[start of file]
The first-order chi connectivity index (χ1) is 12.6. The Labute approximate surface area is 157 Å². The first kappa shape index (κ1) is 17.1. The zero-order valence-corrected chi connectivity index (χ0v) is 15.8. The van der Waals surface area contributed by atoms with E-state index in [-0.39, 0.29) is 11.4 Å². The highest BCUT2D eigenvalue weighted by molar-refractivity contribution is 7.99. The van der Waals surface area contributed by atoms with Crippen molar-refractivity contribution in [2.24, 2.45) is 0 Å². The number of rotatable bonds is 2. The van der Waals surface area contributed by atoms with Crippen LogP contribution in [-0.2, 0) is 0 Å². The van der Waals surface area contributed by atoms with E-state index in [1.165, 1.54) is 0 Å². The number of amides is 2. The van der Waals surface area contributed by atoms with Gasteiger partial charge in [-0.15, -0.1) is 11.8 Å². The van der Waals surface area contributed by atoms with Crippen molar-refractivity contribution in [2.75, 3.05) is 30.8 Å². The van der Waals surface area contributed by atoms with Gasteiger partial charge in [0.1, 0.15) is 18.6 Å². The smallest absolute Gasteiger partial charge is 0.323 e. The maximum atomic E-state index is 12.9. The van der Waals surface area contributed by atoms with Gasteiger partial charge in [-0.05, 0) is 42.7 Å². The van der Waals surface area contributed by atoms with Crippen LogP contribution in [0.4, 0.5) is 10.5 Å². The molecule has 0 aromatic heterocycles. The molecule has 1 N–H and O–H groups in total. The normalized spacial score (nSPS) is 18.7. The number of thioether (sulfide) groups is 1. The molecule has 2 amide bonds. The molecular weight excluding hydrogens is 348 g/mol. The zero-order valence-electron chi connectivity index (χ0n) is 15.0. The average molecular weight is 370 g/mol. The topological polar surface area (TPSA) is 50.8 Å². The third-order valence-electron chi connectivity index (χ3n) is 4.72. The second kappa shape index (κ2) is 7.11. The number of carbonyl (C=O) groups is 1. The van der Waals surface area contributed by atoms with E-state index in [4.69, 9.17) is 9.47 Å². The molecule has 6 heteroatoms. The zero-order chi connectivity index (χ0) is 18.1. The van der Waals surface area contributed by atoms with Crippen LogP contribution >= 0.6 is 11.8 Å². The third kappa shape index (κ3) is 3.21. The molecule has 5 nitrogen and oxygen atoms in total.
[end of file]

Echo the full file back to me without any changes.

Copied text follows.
The first-order chi connectivity index (χ1) is 12.6. The Labute approximate surface area is 157 Å². The first kappa shape index (κ1) is 17.1. The zero-order valence-corrected chi connectivity index (χ0v) is 15.8. The van der Waals surface area contributed by atoms with E-state index in [-0.39, 0.29) is 11.4 Å². The highest BCUT2D eigenvalue weighted by molar-refractivity contribution is 7.99. The van der Waals surface area contributed by atoms with Crippen molar-refractivity contribution in [2.24, 2.45) is 0 Å². The number of rotatable bonds is 2. The van der Waals surface area contributed by atoms with Crippen LogP contribution in [-0.2, 0) is 0 Å². The van der Waals surface area contributed by atoms with E-state index in [1.165, 1.54) is 0 Å². The number of amides is 2. The van der Waals surface area contributed by atoms with Gasteiger partial charge in [-0.15, -0.1) is 11.8 Å². The van der Waals surface area contributed by atoms with Crippen molar-refractivity contribution in [2.75, 3.05) is 30.8 Å². The van der Waals surface area contributed by atoms with Gasteiger partial charge in [0.1, 0.15) is 18.6 Å². The smallest absolute Gasteiger partial charge is 0.323 e. The maximum atomic E-state index is 12.9. The van der Waals surface area contributed by atoms with Gasteiger partial charge in [-0.05, 0) is 42.7 Å². The van der Waals surface area contributed by atoms with Crippen LogP contribution in [0.4, 0.5) is 10.5 Å². The molecule has 0 aromatic heterocycles. The molecule has 1 N–H and O–H groups in total. The normalized spacial score (nSPS) is 18.7. The number of thioether (sulfide) groups is 1. The molecule has 2 amide bonds. The molecular weight excluding hydrogens is 348 g/mol. The zero-order valence-electron chi connectivity index (χ0n) is 15.0. The average molecular weight is 370 g/mol. The topological polar surface area (TPSA) is 50.8 Å². The third-order valence-electron chi connectivity index (χ3n) is 4.72. The second kappa shape index (κ2) is 7.11. The number of carbonyl (C=O) groups is 1. The van der Waals surface area contributed by atoms with E-state index in [4.69, 9.17) is 9.47 Å². The molecule has 6 heteroatoms. The zero-order chi connectivity index (χ0) is 18.1. The van der Waals surface area contributed by atoms with Crippen LogP contribution >= 0.6 is 11.8 Å². The third kappa shape index (κ3) is 3.21. The molecule has 5 nitrogen and oxygen atoms in total.